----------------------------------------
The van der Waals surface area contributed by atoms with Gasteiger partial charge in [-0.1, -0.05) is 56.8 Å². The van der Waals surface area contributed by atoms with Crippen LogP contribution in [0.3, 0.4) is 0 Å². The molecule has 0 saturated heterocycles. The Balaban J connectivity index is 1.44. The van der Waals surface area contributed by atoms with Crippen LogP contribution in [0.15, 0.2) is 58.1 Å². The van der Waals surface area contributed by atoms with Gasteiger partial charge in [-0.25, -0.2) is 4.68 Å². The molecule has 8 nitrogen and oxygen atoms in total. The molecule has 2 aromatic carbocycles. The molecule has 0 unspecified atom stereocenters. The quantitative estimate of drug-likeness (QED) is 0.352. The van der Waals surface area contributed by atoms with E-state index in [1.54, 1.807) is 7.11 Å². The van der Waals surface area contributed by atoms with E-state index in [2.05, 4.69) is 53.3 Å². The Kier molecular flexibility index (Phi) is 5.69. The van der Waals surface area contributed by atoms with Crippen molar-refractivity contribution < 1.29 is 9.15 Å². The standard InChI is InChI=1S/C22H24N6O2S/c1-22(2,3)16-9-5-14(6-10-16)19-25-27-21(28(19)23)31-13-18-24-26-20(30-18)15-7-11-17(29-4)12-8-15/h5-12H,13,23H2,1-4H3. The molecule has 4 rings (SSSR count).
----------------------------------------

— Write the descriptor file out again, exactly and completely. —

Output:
The van der Waals surface area contributed by atoms with Gasteiger partial charge in [-0.1, -0.05) is 56.8 Å². The van der Waals surface area contributed by atoms with Crippen LogP contribution in [0.3, 0.4) is 0 Å². The molecule has 0 saturated heterocycles. The Balaban J connectivity index is 1.44. The van der Waals surface area contributed by atoms with Crippen LogP contribution in [0.15, 0.2) is 58.1 Å². The van der Waals surface area contributed by atoms with Gasteiger partial charge in [-0.25, -0.2) is 4.68 Å². The molecule has 8 nitrogen and oxygen atoms in total. The molecule has 2 aromatic carbocycles. The molecule has 0 unspecified atom stereocenters. The quantitative estimate of drug-likeness (QED) is 0.352. The van der Waals surface area contributed by atoms with E-state index in [1.54, 1.807) is 7.11 Å². The van der Waals surface area contributed by atoms with E-state index in [2.05, 4.69) is 53.3 Å². The Kier molecular flexibility index (Phi) is 5.69. The van der Waals surface area contributed by atoms with Crippen molar-refractivity contribution < 1.29 is 9.15 Å². The standard InChI is InChI=1S/C22H24N6O2S/c1-22(2,3)16-9-5-14(6-10-16)19-25-27-21(28(19)23)31-13-18-24-26-20(30-18)15-7-11-17(29-4)12-8-15/h5-12H,13,23H2,1-4H3. The molecule has 4 rings (SSSR count).